Respiratory Care and Ventilation for Spinal Muscular Atrophy
Reviewed by: HU Medical Review Board | Last reviewed: May 2023 | Last updated: May 2023
People with spinal muscular atrophy (SMA) have progressive muscle weakness. Chest muscles that support breathing are often especially affected. This can lead to breathing problems because of undeveloped lungs, weak coughing, and higher risk of lung infections. Respiratory failure is a leading cause of death in children with type 1 or 2 SMA.
Respiratory care is an important part of managing SMA. It is led by a pulmonologist (a doctor who specializes in lung care). Respiratory care plans are specific to each person depending on severity. Respiratory care in SMA aims to keep the airway clear and support breathing, especially during sleep.
Why do people with SMA need respiratory care?
Muscle weakness in the chest makes it difficult to cough. A weak cough makes it harder to clear mucus and other secretions from the airway. This can lead to blockages and difficulty breathing. Throat muscle weakness also makes it more difficult to swallow. This increases the risk of breathing liquids or food into the lungs (aspiration) and can lead to lung infection (pneumonia).1
Chest muscle weakness also prevents lungs from fully developing. Over time, the lungs of children with SMA do not grow to normal size and strength. Muscles normally relax during sleep, which can cause problems for people with SMA. This can cause slow or shallow breathing (hypoventilation) when the lungs do not take in enough oxygen. Hypoventilation during sleep is an early sign of breathing difficulties.1
What respiratory care is common for people with SMA?
Respiratory care is important for survival and quality of life. Recognizing breathing problems early can help get the best care as quickly as possible.1,2
After diagnosis, families should discuss a respiratory care plan with their doctor. This doctor will often be a pulmonologist who specializes in lungs and breathing. They will assess breathing and coughing abilities. They will also offer tips to keep the airway clear, perform breathing exercises, and support breathing.2
Children with type 1 SMA usually require more respiratory care than children with type 2 SMA. People with type 3 SMA usually have normal breathing function. However, respiratory care goals are specific to each person with SMA. Some parts of respiratory care include:3
People with SMA will be tested often for coughing ability. Doctors will suggest ways to improve coughing. For example, a cough machine can be used to improve cough strength by pushing air out of the lungs. Caregivers can also perform manual cough assistance by putting upward pressure on the abdomen during coughing.1,3
Making mucus looser can also help children with SMA cough out. This is called “secretion mobilization.” Some techniques used to clear mucus from the airways include:1,3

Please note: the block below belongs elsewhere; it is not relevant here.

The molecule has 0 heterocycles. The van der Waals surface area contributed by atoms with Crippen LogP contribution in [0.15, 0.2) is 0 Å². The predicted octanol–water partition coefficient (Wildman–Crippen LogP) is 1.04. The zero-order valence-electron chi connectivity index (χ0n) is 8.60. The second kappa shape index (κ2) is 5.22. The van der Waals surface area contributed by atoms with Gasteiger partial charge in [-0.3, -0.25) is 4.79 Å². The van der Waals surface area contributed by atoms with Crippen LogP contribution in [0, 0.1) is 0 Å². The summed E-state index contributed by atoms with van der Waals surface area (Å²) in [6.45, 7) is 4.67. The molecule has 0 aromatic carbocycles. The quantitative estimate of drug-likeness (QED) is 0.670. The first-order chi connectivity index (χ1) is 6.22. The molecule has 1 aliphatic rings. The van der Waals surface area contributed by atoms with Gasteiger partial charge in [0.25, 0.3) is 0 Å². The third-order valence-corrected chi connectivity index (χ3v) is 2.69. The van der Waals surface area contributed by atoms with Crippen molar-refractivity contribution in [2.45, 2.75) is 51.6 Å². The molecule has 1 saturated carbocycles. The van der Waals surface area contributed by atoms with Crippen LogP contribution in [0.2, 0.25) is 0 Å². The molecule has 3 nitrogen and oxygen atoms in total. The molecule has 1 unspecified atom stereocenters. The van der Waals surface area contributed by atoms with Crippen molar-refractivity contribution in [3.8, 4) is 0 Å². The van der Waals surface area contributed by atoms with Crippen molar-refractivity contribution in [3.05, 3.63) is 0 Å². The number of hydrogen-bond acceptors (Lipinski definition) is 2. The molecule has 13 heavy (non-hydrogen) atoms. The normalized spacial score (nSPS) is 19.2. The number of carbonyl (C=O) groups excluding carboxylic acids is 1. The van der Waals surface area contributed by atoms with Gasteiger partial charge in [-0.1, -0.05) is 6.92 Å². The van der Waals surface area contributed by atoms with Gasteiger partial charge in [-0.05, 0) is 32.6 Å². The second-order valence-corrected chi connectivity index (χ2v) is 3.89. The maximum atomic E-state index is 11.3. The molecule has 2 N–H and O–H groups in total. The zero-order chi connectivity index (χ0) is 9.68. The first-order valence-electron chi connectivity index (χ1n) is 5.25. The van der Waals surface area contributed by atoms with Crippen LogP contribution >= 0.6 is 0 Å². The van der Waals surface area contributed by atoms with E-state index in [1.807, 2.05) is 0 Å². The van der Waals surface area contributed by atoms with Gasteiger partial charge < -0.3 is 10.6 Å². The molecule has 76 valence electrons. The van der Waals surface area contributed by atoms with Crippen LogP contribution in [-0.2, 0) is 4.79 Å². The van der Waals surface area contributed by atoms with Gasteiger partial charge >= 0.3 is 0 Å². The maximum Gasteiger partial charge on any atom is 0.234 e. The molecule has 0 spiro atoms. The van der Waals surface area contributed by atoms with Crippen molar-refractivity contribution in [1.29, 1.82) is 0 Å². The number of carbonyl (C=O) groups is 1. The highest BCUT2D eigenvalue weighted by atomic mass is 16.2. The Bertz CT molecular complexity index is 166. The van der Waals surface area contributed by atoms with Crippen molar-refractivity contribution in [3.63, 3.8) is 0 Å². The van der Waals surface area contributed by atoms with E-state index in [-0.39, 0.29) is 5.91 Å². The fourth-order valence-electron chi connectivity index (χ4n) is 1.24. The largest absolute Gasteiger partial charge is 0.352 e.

- Chest physiotherapy – Using hand techniques to loosen secretions
- Postural drainage – Positioning children at an incline to pull secretions from the lungs
- Intrapulmonary percussive ventilation (IPV) – Using air pressure to loosen secretions
People with SMA will be regularly monitored for their breathing during sleep. Doctors and caregivers may perform other tests to monitor lung function, such as chest X-rays or pulse oximetry.3
Many children with SMA need breathing support, or “ventilation.” Ventilation can either be non-invasive or invasive. Non-invasive ventilation uses devices on or outside the body. These techniques are often used during sleep.3,4
A common non-invasive ventilation technique is bi-level positive airway pressure (BiPAP). The machine provides air pressure through a face mask based on the breathing cycle. Other types of mechanical ventilators are also used.1
Invasive ventilation uses devices inside the body. A breathing tube is usually attached to a breathing machine (mechanical ventilator). The tube will be placed into the body for direct access to the lungs. Two types of breathing tubes are:1,3
- Endotracheal tubes, which go through the mouth and are meant for temporary use
- Tracheostomy tubes, which go through a small hole in the neck for long-term use
Talk to your doctor about all ventilation options. Families of children with severe types of SMA may face tough decisions about respiratory care. At some point, non-invasive ventilation may not provide enough support. Whether to maintain long-term invasive ventilation or transition to palliative (comfort-focused) care is a very personal and difficult decision.
Care during colds
Respiratory infections can lead to serious breathing problems for people with SMA. Talk to your doctor about how to provide respiratory care during a cold. Usually, it will include:1
- Close monitoring of blood oxygen levels
- Cough assistance and secretion mobilization techniques every few hours
- More breathing support than normal
A potentially serious infection is respiratory syncytial virus (RSV). For most children, RSV is like a bad cold. But for children with SMA, RSV can lead to serious breathing problems. A drug called Palivizumab can help prevent RSV infection.5